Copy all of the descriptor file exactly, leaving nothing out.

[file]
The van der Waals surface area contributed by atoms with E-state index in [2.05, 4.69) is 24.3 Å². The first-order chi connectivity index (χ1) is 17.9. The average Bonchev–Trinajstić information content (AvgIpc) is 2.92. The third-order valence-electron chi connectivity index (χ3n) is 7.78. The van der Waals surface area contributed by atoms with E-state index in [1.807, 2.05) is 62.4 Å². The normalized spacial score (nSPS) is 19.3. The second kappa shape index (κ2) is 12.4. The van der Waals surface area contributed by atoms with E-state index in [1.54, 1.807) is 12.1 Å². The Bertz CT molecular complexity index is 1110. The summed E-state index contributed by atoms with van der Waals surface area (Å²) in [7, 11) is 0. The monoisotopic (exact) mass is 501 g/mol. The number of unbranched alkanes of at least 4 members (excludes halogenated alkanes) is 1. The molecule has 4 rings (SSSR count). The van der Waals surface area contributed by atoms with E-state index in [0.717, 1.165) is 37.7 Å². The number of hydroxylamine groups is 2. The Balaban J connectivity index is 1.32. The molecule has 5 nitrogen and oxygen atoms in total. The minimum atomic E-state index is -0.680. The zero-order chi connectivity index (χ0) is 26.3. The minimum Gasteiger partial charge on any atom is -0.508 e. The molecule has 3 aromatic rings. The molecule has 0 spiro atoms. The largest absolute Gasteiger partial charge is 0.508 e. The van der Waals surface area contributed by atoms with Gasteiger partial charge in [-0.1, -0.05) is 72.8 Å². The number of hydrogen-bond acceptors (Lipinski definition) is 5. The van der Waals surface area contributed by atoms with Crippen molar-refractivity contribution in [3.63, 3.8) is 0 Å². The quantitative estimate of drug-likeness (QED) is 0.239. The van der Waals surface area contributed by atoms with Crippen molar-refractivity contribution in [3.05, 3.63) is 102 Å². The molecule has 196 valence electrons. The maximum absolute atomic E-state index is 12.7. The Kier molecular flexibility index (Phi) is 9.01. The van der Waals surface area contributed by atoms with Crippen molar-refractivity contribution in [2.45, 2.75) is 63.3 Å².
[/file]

The van der Waals surface area contributed by atoms with E-state index in [2.05, 4.69) is 24.3 Å². The first-order chi connectivity index (χ1) is 17.9. The average Bonchev–Trinajstić information content (AvgIpc) is 2.92. The third-order valence-electron chi connectivity index (χ3n) is 7.78. The van der Waals surface area contributed by atoms with E-state index in [1.807, 2.05) is 62.4 Å². The normalized spacial score (nSPS) is 19.3. The second kappa shape index (κ2) is 12.4. The van der Waals surface area contributed by atoms with E-state index in [1.54, 1.807) is 12.1 Å². The Bertz CT molecular complexity index is 1110. The summed E-state index contributed by atoms with van der Waals surface area (Å²) in [7, 11) is 0. The monoisotopic (exact) mass is 501 g/mol. The number of unbranched alkanes of at least 4 members (excludes halogenated alkanes) is 1. The molecule has 4 rings (SSSR count). The van der Waals surface area contributed by atoms with E-state index in [0.717, 1.165) is 37.7 Å². The number of hydroxylamine groups is 2. The Balaban J connectivity index is 1.32. The molecule has 5 nitrogen and oxygen atoms in total. The minimum atomic E-state index is -0.680. The zero-order chi connectivity index (χ0) is 26.3. The minimum Gasteiger partial charge on any atom is -0.508 e. The molecule has 3 aromatic rings. The molecule has 0 spiro atoms. The largest absolute Gasteiger partial charge is 0.508 e. The van der Waals surface area contributed by atoms with Gasteiger partial charge in [-0.1, -0.05) is 72.8 Å². The number of hydrogen-bond acceptors (Lipinski definition) is 5. The van der Waals surface area contributed by atoms with Crippen molar-refractivity contribution in [3.63, 3.8) is 0 Å². The quantitative estimate of drug-likeness (QED) is 0.239. The van der Waals surface area contributed by atoms with Crippen molar-refractivity contribution in [3.05, 3.63) is 102 Å². The molecule has 196 valence electrons. The maximum absolute atomic E-state index is 12.7. The Kier molecular flexibility index (Phi) is 9.01. The van der Waals surface area contributed by atoms with Crippen molar-refractivity contribution in [2.45, 2.75) is 63.3 Å².